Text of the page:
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Nithari revisited in UK

Just like in Nithari, where children were abused, killed and buried, police have found a skeleton under the concrete floor of once a state-run children’s home in the Channel Islands, Jersey.

world Updated: Feb 29, 2008 02:12 IST

Police in Jersey have begun to uncover the secrets of the former children’s home at the centre of a child-abuse investigation that they fear could turn into a mass-murder inquiry.

A key part of their investigation has focused on the house and grounds of what is now the Haut de la Garenne youth hostel in St Martin, but which was a care home for children until 1986.

A specially trained sniffer dog, which can detect the scent of human remains, and equipment that can scan underground were brought in — and several areas were identified for investigation.

Former residents of the home at Haut de la Garenne have alleged they were locked up, drugged and systematically abused in cellars under the building. Police dug into the first cellar on Wednesday and have discovered a second bricked-up chamber that they are trying to enter. Neither of the rooms appeared on site plans of the building.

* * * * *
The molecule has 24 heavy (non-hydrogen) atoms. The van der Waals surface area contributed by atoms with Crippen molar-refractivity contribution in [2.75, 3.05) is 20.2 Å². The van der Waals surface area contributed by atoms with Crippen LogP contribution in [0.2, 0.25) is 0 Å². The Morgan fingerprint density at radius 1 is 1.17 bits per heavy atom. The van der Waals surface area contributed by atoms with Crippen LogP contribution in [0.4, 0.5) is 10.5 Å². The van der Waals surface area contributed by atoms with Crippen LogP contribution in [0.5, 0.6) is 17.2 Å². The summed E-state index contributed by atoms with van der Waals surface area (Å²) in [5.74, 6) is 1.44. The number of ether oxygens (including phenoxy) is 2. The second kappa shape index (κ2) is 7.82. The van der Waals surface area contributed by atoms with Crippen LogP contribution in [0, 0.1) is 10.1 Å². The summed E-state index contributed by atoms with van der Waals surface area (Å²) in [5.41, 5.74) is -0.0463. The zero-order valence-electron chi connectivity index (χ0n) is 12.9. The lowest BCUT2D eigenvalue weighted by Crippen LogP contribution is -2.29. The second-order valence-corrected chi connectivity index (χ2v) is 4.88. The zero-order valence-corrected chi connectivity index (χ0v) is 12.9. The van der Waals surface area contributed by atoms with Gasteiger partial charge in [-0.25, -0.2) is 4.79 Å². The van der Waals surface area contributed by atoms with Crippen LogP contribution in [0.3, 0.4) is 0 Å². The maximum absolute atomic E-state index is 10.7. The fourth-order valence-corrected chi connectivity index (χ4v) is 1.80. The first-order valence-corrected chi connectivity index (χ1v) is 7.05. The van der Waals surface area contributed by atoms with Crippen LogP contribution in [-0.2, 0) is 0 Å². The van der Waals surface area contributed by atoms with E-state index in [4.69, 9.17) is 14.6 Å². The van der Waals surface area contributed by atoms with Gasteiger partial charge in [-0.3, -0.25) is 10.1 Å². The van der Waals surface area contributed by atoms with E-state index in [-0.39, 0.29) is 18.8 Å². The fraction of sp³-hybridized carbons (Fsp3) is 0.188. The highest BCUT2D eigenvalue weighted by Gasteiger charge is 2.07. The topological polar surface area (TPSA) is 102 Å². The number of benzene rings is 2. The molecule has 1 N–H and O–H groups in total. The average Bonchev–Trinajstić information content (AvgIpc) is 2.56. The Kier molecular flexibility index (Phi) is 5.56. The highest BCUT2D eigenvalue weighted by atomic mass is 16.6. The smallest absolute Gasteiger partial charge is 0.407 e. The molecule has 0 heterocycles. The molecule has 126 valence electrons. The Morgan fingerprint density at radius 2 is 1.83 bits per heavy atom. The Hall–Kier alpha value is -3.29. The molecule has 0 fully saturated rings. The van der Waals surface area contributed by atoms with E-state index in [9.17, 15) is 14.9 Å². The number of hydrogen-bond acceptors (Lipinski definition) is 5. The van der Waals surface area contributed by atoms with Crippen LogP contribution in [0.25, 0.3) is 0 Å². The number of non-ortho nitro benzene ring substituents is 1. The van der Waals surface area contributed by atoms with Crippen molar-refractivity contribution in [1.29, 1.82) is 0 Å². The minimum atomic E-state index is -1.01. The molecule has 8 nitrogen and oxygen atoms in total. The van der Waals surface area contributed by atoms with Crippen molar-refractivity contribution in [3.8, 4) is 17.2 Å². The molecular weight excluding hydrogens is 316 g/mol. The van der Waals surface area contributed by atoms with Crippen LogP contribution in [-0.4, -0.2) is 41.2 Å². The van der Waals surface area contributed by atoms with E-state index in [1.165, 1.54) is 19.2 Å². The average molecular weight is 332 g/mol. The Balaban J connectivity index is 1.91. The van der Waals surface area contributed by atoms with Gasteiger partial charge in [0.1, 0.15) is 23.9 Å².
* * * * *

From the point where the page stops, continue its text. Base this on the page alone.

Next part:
The dog, which is trained to detect human remains, barked at an area next to an object attached to the floor of the first cellar, but police refused to reveal what the item was.

Police said the room had been filled with rubble and dust and would take several days to search.

The child abuse investigation at Haut de la Garenne involves more than 160 victims over a 40-year period.

Search teams found a child’s skull and remains at the site on February 23. They are being analysed in Britain.

Deputy chief police officer Lenny Harper said what had been discovered in the first chamber was in line with some of the evidence from alleged victims, although he denied that shackles were found. He said: “The initial look at what is in there certainly corroborates some of the victims.”

A builder who helped to transform the then dilapidated home into a youth hostel four years ago said workmen discovered a trapdoor leading down to a windowless room in which a single chair and shackles remained.

Harper said: “There is another room of the same size that appears to have been bricked up. “Some of the bricking up appears suspicious but there could be an innocent explanation for it.”

Police believe both cellars measure about 3.7 metres by 3.7 metres.

There are now more than 200 alleged victims and witnesses in the investigation. Police have received more than 70 calls since the human remains were discovered, with Harper saying that many only came forward after they had seen others do so because they feared the repercussions.

One suspect, a 76-year-old man, has been arrested and charged with indecent assault for allegedly abusing three young girls at the home from 1969 to 1979. The investigation extends as far as Australia and Thailand, where witness statements have been taken.

Unsettling questions are being asked: Are there more victims buried on the grounds or hidden in a bricked-up cellar discovered inside the building? Could the perpetrators of abuse be a friend, a neighbour or other acquaintance?